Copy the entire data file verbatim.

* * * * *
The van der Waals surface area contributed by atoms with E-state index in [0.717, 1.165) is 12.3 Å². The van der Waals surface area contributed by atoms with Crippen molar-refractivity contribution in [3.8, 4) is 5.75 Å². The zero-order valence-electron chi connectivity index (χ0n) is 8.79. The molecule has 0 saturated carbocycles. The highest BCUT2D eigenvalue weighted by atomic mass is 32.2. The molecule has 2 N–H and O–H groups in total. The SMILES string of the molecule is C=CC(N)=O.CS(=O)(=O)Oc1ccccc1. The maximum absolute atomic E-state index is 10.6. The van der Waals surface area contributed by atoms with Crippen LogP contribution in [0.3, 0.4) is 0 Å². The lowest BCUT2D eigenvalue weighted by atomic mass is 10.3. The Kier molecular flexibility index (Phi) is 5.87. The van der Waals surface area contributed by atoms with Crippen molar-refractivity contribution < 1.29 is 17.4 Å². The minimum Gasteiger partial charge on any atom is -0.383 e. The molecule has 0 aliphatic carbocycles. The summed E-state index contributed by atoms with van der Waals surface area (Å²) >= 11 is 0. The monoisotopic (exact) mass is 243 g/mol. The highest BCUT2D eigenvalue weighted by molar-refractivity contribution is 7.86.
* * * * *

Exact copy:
The van der Waals surface area contributed by atoms with E-state index in [0.717, 1.165) is 12.3 Å². The van der Waals surface area contributed by atoms with Crippen molar-refractivity contribution in [3.8, 4) is 5.75 Å². The zero-order valence-electron chi connectivity index (χ0n) is 8.79. The molecule has 0 saturated carbocycles. The highest BCUT2D eigenvalue weighted by atomic mass is 32.2. The molecule has 2 N–H and O–H groups in total. The SMILES string of the molecule is C=CC(N)=O.CS(=O)(=O)Oc1ccccc1. The maximum absolute atomic E-state index is 10.6. The van der Waals surface area contributed by atoms with Crippen LogP contribution in [0.3, 0.4) is 0 Å². The lowest BCUT2D eigenvalue weighted by atomic mass is 10.3. The Kier molecular flexibility index (Phi) is 5.87. The van der Waals surface area contributed by atoms with Crippen molar-refractivity contribution < 1.29 is 17.4 Å². The minimum Gasteiger partial charge on any atom is -0.383 e. The molecule has 0 aliphatic carbocycles. The summed E-state index contributed by atoms with van der Waals surface area (Å²) >= 11 is 0. The monoisotopic (exact) mass is 243 g/mol. The highest BCUT2D eigenvalue weighted by molar-refractivity contribution is 7.86.